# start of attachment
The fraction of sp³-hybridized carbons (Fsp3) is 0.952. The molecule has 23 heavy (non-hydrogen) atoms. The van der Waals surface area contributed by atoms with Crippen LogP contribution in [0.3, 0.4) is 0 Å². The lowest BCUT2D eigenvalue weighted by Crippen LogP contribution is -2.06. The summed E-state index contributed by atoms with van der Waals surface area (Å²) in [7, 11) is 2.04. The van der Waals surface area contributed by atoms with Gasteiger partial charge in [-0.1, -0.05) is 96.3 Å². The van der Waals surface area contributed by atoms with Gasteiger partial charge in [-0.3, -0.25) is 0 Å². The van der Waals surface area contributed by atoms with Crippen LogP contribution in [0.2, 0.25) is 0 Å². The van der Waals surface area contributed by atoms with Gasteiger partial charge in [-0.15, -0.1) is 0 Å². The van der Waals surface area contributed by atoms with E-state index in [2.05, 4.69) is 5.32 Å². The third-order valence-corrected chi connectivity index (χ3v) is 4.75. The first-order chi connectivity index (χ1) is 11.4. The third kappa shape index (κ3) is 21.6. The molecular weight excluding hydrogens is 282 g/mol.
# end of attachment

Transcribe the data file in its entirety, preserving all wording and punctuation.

The fraction of sp³-hybridized carbons (Fsp3) is 0.952. The molecule has 23 heavy (non-hydrogen) atoms. The van der Waals surface area contributed by atoms with Crippen LogP contribution in [0.3, 0.4) is 0 Å². The lowest BCUT2D eigenvalue weighted by Crippen LogP contribution is -2.06. The summed E-state index contributed by atoms with van der Waals surface area (Å²) in [7, 11) is 2.04. The van der Waals surface area contributed by atoms with Gasteiger partial charge in [-0.1, -0.05) is 96.3 Å². The van der Waals surface area contributed by atoms with Gasteiger partial charge in [-0.3, -0.25) is 0 Å². The van der Waals surface area contributed by atoms with Crippen LogP contribution in [0.2, 0.25) is 0 Å². The van der Waals surface area contributed by atoms with Gasteiger partial charge in [-0.15, -0.1) is 0 Å². The van der Waals surface area contributed by atoms with E-state index in [2.05, 4.69) is 5.32 Å². The third-order valence-corrected chi connectivity index (χ3v) is 4.75. The first-order chi connectivity index (χ1) is 11.4. The third kappa shape index (κ3) is 21.6. The molecular weight excluding hydrogens is 282 g/mol.